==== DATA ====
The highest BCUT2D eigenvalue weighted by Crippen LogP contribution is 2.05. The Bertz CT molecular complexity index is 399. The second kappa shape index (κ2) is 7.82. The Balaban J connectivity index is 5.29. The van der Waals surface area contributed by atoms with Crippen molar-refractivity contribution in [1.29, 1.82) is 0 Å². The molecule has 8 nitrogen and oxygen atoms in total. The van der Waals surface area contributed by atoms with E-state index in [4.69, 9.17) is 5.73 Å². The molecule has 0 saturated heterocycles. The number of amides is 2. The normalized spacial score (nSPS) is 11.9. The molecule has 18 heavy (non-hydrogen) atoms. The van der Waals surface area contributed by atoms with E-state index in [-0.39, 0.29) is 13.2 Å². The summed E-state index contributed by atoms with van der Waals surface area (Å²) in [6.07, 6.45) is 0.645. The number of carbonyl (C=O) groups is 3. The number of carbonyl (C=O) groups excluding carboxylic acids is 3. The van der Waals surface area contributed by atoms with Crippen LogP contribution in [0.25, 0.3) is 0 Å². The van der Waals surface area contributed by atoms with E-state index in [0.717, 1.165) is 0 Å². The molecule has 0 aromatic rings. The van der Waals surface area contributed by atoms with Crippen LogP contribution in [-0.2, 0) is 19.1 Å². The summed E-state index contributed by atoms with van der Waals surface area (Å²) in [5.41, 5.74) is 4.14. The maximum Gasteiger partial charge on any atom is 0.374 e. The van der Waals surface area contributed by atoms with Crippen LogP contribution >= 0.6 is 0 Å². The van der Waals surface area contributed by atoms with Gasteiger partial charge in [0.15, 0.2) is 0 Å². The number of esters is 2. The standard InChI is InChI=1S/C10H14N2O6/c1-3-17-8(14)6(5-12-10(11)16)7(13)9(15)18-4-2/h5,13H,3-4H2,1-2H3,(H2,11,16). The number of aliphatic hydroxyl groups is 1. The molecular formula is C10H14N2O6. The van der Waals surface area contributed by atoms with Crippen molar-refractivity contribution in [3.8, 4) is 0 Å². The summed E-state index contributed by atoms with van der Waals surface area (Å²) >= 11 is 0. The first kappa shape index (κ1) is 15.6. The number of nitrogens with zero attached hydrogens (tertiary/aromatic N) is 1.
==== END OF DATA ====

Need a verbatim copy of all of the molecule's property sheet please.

The highest BCUT2D eigenvalue weighted by Crippen LogP contribution is 2.05. The Bertz CT molecular complexity index is 399. The second kappa shape index (κ2) is 7.82. The Balaban J connectivity index is 5.29. The van der Waals surface area contributed by atoms with Crippen molar-refractivity contribution in [1.29, 1.82) is 0 Å². The molecule has 8 nitrogen and oxygen atoms in total. The van der Waals surface area contributed by atoms with E-state index in [4.69, 9.17) is 5.73 Å². The molecule has 0 saturated heterocycles. The number of amides is 2. The normalized spacial score (nSPS) is 11.9. The molecule has 18 heavy (non-hydrogen) atoms. The van der Waals surface area contributed by atoms with E-state index in [-0.39, 0.29) is 13.2 Å². The summed E-state index contributed by atoms with van der Waals surface area (Å²) in [6.07, 6.45) is 0.645. The number of carbonyl (C=O) groups is 3. The number of carbonyl (C=O) groups excluding carboxylic acids is 3. The van der Waals surface area contributed by atoms with Crippen LogP contribution in [0.25, 0.3) is 0 Å². The van der Waals surface area contributed by atoms with E-state index in [0.717, 1.165) is 0 Å². The molecule has 0 aromatic rings. The van der Waals surface area contributed by atoms with Crippen LogP contribution in [-0.2, 0) is 19.1 Å². The summed E-state index contributed by atoms with van der Waals surface area (Å²) in [5.41, 5.74) is 4.14. The maximum Gasteiger partial charge on any atom is 0.374 e. The van der Waals surface area contributed by atoms with Crippen LogP contribution >= 0.6 is 0 Å². The van der Waals surface area contributed by atoms with Gasteiger partial charge in [0.15, 0.2) is 0 Å². The number of esters is 2. The standard InChI is InChI=1S/C10H14N2O6/c1-3-17-8(14)6(5-12-10(11)16)7(13)9(15)18-4-2/h5,13H,3-4H2,1-2H3,(H2,11,16). The number of aliphatic hydroxyl groups is 1. The molecular formula is C10H14N2O6. The van der Waals surface area contributed by atoms with Crippen molar-refractivity contribution in [3.8, 4) is 0 Å². The summed E-state index contributed by atoms with van der Waals surface area (Å²) >= 11 is 0. The first kappa shape index (κ1) is 15.6. The number of nitrogens with zero attached hydrogens (tertiary/aromatic N) is 1.